Java Reference
In-Depth Information
(10110) 2
The base is 2 . The rightmost digit (or bit), 0 , is in the units position, the 1 to its
left is in the twos position, the 1 to its left is in the fours position, the 0 to its left
is in the eights position, and the leading 1 is in the sixteens position. Because the
base is 2 , this number is a representation for the integer that is the value of this
expression:
1*2 4 + 0*2 3 + 1*2 2 + 1*2 1 + 0*2 0
In general, a positive integer in the base 2 system has the form
(d k-1 ...d 1 d 0 ) 2 ,
where each d i is either 0 or 1 and d k-1 =1 . Thus, k is the number of bits need-
ed to represent the integer without leading zeros. The value (d k-1 ...d 1 d 0 ) 2 is:
d k-1 *2 k-1 + ... + d 1 *2 1 + d 0 *2 0,
i.e.
i in 0..k-1 d i *2 i
In keeping with this representation, we represent zero by k=0 , i.e. with 0 bits.
The connection between binary, octal, and hexadecimal
Below, we show the first eight integers in binary and, underneath them,
their representation in octal:
000 001 010 011 100 101 110 111 (binary)
0 1 2 3 4 5 6 7 (octal)
Based on this description, you can see that to produce the octal representa-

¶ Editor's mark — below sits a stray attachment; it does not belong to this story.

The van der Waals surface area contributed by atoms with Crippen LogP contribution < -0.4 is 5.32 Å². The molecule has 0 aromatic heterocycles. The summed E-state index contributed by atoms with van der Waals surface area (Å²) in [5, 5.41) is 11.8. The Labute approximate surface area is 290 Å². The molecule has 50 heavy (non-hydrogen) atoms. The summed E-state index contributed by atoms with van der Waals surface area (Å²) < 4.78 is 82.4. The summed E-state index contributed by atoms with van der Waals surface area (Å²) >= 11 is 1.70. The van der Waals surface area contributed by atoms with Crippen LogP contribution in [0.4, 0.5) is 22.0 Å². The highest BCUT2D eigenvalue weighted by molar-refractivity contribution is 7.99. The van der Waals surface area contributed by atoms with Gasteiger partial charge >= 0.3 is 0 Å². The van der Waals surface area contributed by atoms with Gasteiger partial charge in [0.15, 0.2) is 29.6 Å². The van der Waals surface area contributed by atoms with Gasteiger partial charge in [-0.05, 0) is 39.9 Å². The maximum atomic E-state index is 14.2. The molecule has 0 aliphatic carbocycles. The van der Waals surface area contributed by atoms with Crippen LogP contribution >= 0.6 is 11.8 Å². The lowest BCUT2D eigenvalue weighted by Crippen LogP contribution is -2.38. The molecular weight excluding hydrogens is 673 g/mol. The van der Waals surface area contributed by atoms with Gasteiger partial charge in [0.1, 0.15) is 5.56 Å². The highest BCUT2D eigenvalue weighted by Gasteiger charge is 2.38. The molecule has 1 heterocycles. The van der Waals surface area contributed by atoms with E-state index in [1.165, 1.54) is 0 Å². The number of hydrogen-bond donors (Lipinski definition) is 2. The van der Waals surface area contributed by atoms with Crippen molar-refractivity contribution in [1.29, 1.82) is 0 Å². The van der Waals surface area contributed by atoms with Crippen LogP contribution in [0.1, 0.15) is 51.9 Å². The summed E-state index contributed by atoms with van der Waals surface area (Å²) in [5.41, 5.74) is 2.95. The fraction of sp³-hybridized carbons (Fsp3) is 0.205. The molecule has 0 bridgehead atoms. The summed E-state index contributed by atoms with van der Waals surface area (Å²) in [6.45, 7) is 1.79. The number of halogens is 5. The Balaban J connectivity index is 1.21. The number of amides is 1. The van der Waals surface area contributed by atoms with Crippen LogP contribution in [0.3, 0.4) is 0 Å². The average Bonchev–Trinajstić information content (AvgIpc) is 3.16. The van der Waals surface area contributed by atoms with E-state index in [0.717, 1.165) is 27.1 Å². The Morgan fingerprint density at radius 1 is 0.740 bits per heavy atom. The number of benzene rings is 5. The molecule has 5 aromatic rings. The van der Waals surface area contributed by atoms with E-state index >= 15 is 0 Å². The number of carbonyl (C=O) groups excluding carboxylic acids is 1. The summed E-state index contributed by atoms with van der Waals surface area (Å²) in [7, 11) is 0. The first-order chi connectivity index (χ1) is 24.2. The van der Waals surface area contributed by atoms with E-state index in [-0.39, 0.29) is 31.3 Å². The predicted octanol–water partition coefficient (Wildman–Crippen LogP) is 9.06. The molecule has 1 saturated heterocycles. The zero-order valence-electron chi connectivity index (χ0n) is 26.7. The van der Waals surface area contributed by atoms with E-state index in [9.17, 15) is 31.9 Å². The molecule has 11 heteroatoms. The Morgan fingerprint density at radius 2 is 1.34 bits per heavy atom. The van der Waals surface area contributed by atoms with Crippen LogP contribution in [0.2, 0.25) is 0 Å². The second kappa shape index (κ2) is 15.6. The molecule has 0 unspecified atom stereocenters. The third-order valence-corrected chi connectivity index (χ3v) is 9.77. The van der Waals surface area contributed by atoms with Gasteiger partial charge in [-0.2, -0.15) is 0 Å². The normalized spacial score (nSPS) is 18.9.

tion from the binary representation, just replace each sequence of three bits
(starting with the least significant) by its octal representation. For example:
(101011) 2 is (53) 8
(1110101111) 2 is (1657) 8
In the same way, we can translate from binary to hexadecimal by replacing
each four-bit segment (starting with the least-significant bit, i.e. starting at the
right) by its one-character hexadecimal equivalent. Here are examples:
(1011) 2 is (B) 16
(101011) 2 is (2B) 16
(1011001110101111) 2 is (B3AF) 16
We often write numbers in hexadecimal rather than binary notation, even
though they are maintained in binary in a computer, because the hexadecimal
notation is more compact and easy to read and because we can easily translate
from one notation to the other.
For example, in a Java program, we can use the Unicode literal '\u0041' to

Search WWH ::

Custom Search